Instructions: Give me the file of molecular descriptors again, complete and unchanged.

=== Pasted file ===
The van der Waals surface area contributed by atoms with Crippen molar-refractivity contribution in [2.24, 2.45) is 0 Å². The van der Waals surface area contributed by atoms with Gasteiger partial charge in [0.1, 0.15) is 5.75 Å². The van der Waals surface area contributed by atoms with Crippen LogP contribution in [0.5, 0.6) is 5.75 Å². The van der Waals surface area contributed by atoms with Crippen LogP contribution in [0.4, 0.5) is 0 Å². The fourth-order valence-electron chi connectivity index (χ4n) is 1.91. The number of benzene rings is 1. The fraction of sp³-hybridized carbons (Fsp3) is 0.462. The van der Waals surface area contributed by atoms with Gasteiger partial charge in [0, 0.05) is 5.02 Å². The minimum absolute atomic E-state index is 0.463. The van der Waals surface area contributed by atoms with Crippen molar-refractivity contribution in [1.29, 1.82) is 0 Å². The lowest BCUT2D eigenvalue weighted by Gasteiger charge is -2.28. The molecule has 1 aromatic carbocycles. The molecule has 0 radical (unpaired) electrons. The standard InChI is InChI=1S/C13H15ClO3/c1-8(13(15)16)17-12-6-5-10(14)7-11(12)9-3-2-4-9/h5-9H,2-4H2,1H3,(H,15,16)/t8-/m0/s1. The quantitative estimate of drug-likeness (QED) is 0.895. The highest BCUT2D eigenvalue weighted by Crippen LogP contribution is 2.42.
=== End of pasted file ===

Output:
The van der Waals surface area contributed by atoms with Crippen molar-refractivity contribution in [2.24, 2.45) is 0 Å². The van der Waals surface area contributed by atoms with Gasteiger partial charge in [0.1, 0.15) is 5.75 Å². The van der Waals surface area contributed by atoms with Crippen LogP contribution in [0.5, 0.6) is 5.75 Å². The van der Waals surface area contributed by atoms with Crippen LogP contribution in [0.4, 0.5) is 0 Å². The fourth-order valence-electron chi connectivity index (χ4n) is 1.91. The number of benzene rings is 1. The fraction of sp³-hybridized carbons (Fsp3) is 0.462. The van der Waals surface area contributed by atoms with Gasteiger partial charge in [0, 0.05) is 5.02 Å². The minimum absolute atomic E-state index is 0.463. The van der Waals surface area contributed by atoms with Crippen molar-refractivity contribution in [1.29, 1.82) is 0 Å². The lowest BCUT2D eigenvalue weighted by Gasteiger charge is -2.28. The molecule has 1 aromatic carbocycles. The molecule has 0 radical (unpaired) electrons. The standard InChI is InChI=1S/C13H15ClO3/c1-8(13(15)16)17-12-6-5-10(14)7-11(12)9-3-2-4-9/h5-9H,2-4H2,1H3,(H,15,16)/t8-/m0/s1. The quantitative estimate of drug-likeness (QED) is 0.895. The highest BCUT2D eigenvalue weighted by Crippen LogP contribution is 2.42.